The rates of opioid misuse among US patients with chronic pain appear to average about 25%, according to the results of a recently published systematic review and data synthesis.
The rates of opioid misuse among US patients with chronic pain appear to average about 25%, according to the results of a recently published systematic review and data synthesis. The study, which appears in the April 2015 issue of Pain, also found that rates of opioid addition averaged about 10%.
“On average, misuse was documented in approximately one out of four or five patients and addiction in approximately one out of ten or eleven patients” who were prescribed opioids as part of their treatment for chronic pain, wrote Kevin E. Vowles, PhD, Associate Professor, Department of Psychology, University of New Mexico, and colleagues. The study investigators found a wide variation in reported rates of opioid misuse, abuse, and addiction across the 38 studies included in their review.
Noting that opioid use in chronic pain treatment is complex, given that patients may experience both benefits and harms, the research team sought to provide updated and expanded information regarding rates of problematic opioid use in chronic pain. They added that “Identification of individuals currently using opioids in a problematic way is important given the substantial recent increases in prescription rates and consequent increases in morbidity and mortality.”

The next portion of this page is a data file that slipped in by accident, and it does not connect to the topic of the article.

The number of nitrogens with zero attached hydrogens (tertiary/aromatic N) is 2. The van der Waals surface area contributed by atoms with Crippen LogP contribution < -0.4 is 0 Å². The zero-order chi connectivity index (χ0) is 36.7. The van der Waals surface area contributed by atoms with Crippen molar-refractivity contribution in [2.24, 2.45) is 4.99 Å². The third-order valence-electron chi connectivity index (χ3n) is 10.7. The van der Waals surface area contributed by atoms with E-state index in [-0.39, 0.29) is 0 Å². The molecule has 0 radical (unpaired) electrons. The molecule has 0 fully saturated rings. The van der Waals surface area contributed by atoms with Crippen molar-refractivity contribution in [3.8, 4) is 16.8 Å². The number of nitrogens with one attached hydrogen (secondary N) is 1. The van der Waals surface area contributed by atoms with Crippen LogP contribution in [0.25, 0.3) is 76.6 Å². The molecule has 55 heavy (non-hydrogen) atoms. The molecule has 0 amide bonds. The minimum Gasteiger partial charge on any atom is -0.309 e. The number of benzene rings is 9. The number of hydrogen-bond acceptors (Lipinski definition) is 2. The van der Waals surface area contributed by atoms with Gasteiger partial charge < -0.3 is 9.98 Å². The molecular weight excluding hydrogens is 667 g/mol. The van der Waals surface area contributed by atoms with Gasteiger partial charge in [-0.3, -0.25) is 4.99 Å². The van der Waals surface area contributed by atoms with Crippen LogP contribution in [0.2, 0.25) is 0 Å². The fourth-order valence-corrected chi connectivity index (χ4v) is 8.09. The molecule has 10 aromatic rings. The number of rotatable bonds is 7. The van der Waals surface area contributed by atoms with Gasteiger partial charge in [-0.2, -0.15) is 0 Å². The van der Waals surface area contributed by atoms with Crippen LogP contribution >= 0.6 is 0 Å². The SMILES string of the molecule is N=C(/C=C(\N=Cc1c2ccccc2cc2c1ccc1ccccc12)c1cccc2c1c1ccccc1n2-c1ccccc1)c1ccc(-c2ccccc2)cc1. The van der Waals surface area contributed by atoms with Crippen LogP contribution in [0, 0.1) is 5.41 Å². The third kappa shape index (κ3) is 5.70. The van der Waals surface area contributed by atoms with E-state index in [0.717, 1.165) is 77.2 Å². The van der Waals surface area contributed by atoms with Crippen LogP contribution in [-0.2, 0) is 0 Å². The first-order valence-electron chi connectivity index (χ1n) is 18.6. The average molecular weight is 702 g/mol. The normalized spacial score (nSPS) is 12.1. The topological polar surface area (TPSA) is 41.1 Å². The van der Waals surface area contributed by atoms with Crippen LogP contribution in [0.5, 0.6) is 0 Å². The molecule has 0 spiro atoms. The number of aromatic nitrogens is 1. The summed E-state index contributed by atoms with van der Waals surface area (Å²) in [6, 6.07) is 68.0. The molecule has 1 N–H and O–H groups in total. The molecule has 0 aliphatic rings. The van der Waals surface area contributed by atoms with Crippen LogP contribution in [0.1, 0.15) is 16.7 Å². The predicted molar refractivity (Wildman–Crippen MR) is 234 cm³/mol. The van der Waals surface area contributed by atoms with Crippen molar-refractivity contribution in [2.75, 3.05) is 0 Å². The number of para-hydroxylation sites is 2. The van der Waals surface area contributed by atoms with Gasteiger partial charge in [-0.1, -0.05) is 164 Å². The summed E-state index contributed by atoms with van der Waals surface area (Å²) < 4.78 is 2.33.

For the study, Vowles and colleagues estimated the misuse and addiction rates by calculating data from the 38 reports. With previous reviews like theirs indicating substantial variability in these rates, they took several steps to enhance precision and utility.Adjustments were made based on study sample size, quality, and methods. Problematic use was coded using explicitly defined terms, referring to different patterns of use, such as misuse, abuse, and addiction.
Rates of problematic use varied quite widely, from less than 1% to 81% across the studies. The average rate of opioid misuse was estimated between 21% and 29% following adjusted analysis, with misuse defined as using opioids contrary to instructions, regardless of harmful or adverse effects. Estimated rates of opioid addiction—defined as continues opioid use with actual or potential harmful effects—averaged between 8% and 12% after adjustments.
Only one of the 38 studies reported on opioid abuse, defined as using the drugs for non-medical purposes. When study methods were examined, only one difference was found, in which rates of additions were lower in studies that identified prevalence assessment as a primary, as opposed to a secondary, objective.
Despite the significant variability evidenced among the review literature, Vowles and colleagues suggested that their review “provides guidance regarding possible average rates of opioid misuse and addiction and also highlights areas in need of further clarification.” In regard to opioid misuse, the study authors wrote “If it is accurate that approximately one in four patients on opioids display patterns of opioid misuse, but not addiction, then perhaps more efficient targeting of treatment resources would be of benefit. Some forms of misuse, for example, may be readily addressed through relatively low-intensity methods such as education or frequent follow-up visits.”
In light of their findings, the researchers noted that it is not clear whether the risks of opioid use outweigh the potential benefits. “We are not certain whether the benefits derived from opioids, which are rather unclear based on the extant literature, compensate for this additional burden to patients and health care systems,” they concluded.